By David Shuster
Jury selection has already provided some interesting color and comments from the lawyers and prospective jurors.
This morning, the judge gathered 60 possible jurors in his courtroom and guided them through 38 questions they need to answer on their questionnaire. One of the questions was about whether “you could go six weeks without reading a newspaper or watching a television news program.” Judge Walton then told the jury that he is addicted to his “routine of reading the newspaper every morning.” And he asked the jurors whether they could “break such a habit” in order to render a fair and impartial verdict not influenced by any media coverage.
After the 60 prospective jurors filled out their questionnaire, the judge began the process of bringing them to the witness stand one by one to answer follow up questions.
The third prospective juror to be questions was exceptionally colorful. The professional opera singer now spends her time focused on her three sons. Patrick Fitzgerald then asked the woman if her sons “were young.” The woman broke into a big smile and purred in a Southern accent, “Ahhhh, you’re soooo swwweeeet.” Fitzgerald looked shocked at this apparent flirtation from the woman.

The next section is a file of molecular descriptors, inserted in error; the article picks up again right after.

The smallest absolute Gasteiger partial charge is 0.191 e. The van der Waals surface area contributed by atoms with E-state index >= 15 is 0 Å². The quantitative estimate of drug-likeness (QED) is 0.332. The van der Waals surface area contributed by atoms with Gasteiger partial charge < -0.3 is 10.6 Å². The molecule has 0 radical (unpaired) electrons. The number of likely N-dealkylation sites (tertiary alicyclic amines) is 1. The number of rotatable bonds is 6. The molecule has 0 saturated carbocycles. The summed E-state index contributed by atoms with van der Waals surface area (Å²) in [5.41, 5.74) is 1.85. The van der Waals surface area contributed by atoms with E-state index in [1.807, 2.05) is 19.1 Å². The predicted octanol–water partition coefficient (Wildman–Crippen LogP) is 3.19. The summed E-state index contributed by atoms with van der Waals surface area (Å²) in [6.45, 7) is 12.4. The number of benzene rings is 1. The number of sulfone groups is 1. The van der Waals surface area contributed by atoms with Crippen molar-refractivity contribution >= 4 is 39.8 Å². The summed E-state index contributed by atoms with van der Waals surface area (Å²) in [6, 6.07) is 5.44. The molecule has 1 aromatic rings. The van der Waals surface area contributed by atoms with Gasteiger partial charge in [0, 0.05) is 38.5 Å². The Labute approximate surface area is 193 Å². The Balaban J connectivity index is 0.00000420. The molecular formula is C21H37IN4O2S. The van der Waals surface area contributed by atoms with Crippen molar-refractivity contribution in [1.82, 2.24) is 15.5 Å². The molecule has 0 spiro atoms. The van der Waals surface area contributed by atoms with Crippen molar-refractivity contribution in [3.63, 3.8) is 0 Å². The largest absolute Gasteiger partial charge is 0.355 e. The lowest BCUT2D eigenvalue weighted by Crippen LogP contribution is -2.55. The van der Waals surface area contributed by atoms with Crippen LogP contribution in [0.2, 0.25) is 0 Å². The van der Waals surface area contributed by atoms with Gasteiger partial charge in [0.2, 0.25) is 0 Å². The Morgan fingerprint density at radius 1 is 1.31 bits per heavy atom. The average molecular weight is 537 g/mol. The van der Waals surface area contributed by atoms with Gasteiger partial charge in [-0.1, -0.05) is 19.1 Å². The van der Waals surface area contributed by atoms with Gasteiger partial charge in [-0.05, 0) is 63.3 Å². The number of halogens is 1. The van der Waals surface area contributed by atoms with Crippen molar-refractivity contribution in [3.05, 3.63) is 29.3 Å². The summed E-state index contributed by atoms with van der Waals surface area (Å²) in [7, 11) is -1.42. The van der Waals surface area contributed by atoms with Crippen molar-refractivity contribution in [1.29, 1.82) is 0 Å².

One of Libby’s lawyers then asked the woman if she has any strong opinions about various media figures. She said she “knew” Tim Russert but added, Wwhen you say Tim Russert, I don’t go ‘oh lord’ or ‘oh good.’”
Several times during the follow up questions, she told the lawyers in her southern accent “that’s a real good question you asked,” complimenting them on their inquiry.
Finally, she was asked if she knows anything about the CIA or “covert agents.” She said, “My dad was a Methodist minister. He didn’t run in those circles.”
As of 12:15pm, the court has questioned four jurors on the witness stand… all four have survived the questioning and have been told to return to court tomorrow afternoon. The court will keep this up until they have 36 who have made it past the individual questioning. Then, the judge will conduct a criminal background check on these prospective jurors… then, the lawyers will use their peremptory challenges to strike jurors from the pool. (The defense gets 12 challenges, the prosecution gets 6.)